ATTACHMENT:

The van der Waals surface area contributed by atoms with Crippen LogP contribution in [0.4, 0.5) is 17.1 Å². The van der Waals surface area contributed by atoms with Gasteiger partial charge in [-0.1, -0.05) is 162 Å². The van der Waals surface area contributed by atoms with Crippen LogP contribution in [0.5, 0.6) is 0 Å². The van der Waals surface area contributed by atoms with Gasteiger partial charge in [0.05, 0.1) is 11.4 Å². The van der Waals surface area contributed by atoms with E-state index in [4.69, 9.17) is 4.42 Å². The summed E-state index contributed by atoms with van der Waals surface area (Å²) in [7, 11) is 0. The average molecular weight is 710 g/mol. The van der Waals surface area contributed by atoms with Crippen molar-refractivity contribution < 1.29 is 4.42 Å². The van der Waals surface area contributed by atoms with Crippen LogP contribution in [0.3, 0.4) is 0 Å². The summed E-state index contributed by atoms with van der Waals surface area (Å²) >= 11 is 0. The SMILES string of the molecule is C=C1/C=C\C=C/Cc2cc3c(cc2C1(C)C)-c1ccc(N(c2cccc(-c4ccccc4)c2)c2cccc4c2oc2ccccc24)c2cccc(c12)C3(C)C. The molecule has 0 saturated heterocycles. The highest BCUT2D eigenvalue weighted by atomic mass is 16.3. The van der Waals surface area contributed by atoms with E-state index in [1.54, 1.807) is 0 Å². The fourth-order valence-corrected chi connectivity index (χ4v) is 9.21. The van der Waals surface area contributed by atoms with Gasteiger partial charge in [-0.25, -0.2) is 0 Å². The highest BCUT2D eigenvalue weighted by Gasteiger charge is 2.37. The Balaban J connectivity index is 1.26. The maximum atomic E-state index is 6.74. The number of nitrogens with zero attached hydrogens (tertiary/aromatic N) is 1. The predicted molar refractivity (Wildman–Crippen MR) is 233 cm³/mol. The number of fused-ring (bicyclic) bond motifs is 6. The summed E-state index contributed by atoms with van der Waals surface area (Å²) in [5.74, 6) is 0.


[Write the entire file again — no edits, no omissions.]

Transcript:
The van der Waals surface area contributed by atoms with Crippen LogP contribution in [0.4, 0.5) is 17.1 Å². The van der Waals surface area contributed by atoms with Gasteiger partial charge in [-0.1, -0.05) is 162 Å². The van der Waals surface area contributed by atoms with Crippen LogP contribution in [0.5, 0.6) is 0 Å². The van der Waals surface area contributed by atoms with Gasteiger partial charge in [0.05, 0.1) is 11.4 Å². The van der Waals surface area contributed by atoms with E-state index in [4.69, 9.17) is 4.42 Å². The summed E-state index contributed by atoms with van der Waals surface area (Å²) in [7, 11) is 0. The average molecular weight is 710 g/mol. The van der Waals surface area contributed by atoms with Crippen molar-refractivity contribution < 1.29 is 4.42 Å². The van der Waals surface area contributed by atoms with Crippen LogP contribution in [0.3, 0.4) is 0 Å². The summed E-state index contributed by atoms with van der Waals surface area (Å²) >= 11 is 0. The SMILES string of the molecule is C=C1/C=C\C=C/Cc2cc3c(cc2C1(C)C)-c1ccc(N(c2cccc(-c4ccccc4)c2)c2cccc4c2oc2ccccc24)c2cccc(c12)C3(C)C. The molecule has 0 saturated heterocycles. The highest BCUT2D eigenvalue weighted by atomic mass is 16.3. The van der Waals surface area contributed by atoms with E-state index in [1.54, 1.807) is 0 Å². The fourth-order valence-corrected chi connectivity index (χ4v) is 9.21. The van der Waals surface area contributed by atoms with Gasteiger partial charge in [-0.25, -0.2) is 0 Å². The highest BCUT2D eigenvalue weighted by Gasteiger charge is 2.37. The Balaban J connectivity index is 1.26. The maximum atomic E-state index is 6.74. The number of nitrogens with zero attached hydrogens (tertiary/aromatic N) is 1. The predicted molar refractivity (Wildman–Crippen MR) is 233 cm³/mol. The number of fused-ring (bicyclic) bond motifs is 6. The summed E-state index contributed by atoms with van der Waals surface area (Å²) in [5.74, 6) is 0.